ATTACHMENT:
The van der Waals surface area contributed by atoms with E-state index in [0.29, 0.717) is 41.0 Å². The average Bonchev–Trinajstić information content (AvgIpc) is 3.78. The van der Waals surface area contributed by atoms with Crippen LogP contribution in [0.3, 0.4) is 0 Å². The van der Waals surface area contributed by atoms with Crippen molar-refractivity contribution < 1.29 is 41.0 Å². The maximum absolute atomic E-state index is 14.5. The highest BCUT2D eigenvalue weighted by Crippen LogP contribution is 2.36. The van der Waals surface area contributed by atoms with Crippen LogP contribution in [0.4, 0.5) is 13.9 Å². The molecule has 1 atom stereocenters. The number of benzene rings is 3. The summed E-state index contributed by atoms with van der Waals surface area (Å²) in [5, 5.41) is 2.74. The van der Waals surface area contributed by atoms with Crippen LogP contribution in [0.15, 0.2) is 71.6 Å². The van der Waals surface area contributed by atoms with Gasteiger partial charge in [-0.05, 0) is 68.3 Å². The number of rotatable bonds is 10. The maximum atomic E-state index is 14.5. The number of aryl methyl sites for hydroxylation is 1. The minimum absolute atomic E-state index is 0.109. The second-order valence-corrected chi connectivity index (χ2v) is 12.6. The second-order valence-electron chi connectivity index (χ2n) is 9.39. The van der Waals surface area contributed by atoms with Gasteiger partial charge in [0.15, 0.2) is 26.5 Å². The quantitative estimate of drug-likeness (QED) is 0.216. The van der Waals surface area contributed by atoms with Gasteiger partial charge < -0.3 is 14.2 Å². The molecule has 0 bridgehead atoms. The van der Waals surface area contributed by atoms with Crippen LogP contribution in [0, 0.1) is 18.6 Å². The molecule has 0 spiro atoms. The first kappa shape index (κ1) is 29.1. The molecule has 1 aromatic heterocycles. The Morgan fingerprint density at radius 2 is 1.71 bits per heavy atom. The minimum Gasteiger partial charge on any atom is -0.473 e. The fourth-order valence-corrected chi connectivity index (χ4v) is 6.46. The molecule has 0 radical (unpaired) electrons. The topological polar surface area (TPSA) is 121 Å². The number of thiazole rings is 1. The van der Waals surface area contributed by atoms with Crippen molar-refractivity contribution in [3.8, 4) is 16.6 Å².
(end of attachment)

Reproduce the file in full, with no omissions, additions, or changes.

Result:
The van der Waals surface area contributed by atoms with E-state index in [0.29, 0.717) is 41.0 Å². The average Bonchev–Trinajstić information content (AvgIpc) is 3.78. The van der Waals surface area contributed by atoms with Crippen LogP contribution in [0.3, 0.4) is 0 Å². The van der Waals surface area contributed by atoms with Crippen molar-refractivity contribution < 1.29 is 41.0 Å². The maximum absolute atomic E-state index is 14.5. The highest BCUT2D eigenvalue weighted by Crippen LogP contribution is 2.36. The van der Waals surface area contributed by atoms with Crippen LogP contribution in [0.4, 0.5) is 13.9 Å². The molecule has 1 atom stereocenters. The number of benzene rings is 3. The summed E-state index contributed by atoms with van der Waals surface area (Å²) in [5, 5.41) is 2.74. The van der Waals surface area contributed by atoms with Crippen LogP contribution in [0.15, 0.2) is 71.6 Å². The van der Waals surface area contributed by atoms with Gasteiger partial charge in [-0.05, 0) is 68.3 Å². The number of rotatable bonds is 10. The maximum atomic E-state index is 14.5. The number of aryl methyl sites for hydroxylation is 1. The minimum absolute atomic E-state index is 0.109. The second-order valence-corrected chi connectivity index (χ2v) is 12.6. The second-order valence-electron chi connectivity index (χ2n) is 9.39. The van der Waals surface area contributed by atoms with Gasteiger partial charge in [0.15, 0.2) is 26.5 Å². The quantitative estimate of drug-likeness (QED) is 0.216. The van der Waals surface area contributed by atoms with Gasteiger partial charge < -0.3 is 14.2 Å². The molecule has 0 bridgehead atoms. The van der Waals surface area contributed by atoms with Crippen LogP contribution in [0, 0.1) is 18.6 Å². The molecule has 0 spiro atoms. The first kappa shape index (κ1) is 29.1. The molecule has 1 aromatic heterocycles. The Morgan fingerprint density at radius 2 is 1.71 bits per heavy atom. The minimum Gasteiger partial charge on any atom is -0.473 e. The fourth-order valence-corrected chi connectivity index (χ4v) is 6.46. The molecule has 0 radical (unpaired) electrons. The topological polar surface area (TPSA) is 121 Å². The number of thiazole rings is 1. The van der Waals surface area contributed by atoms with Crippen molar-refractivity contribution in [3.8, 4) is 16.6 Å².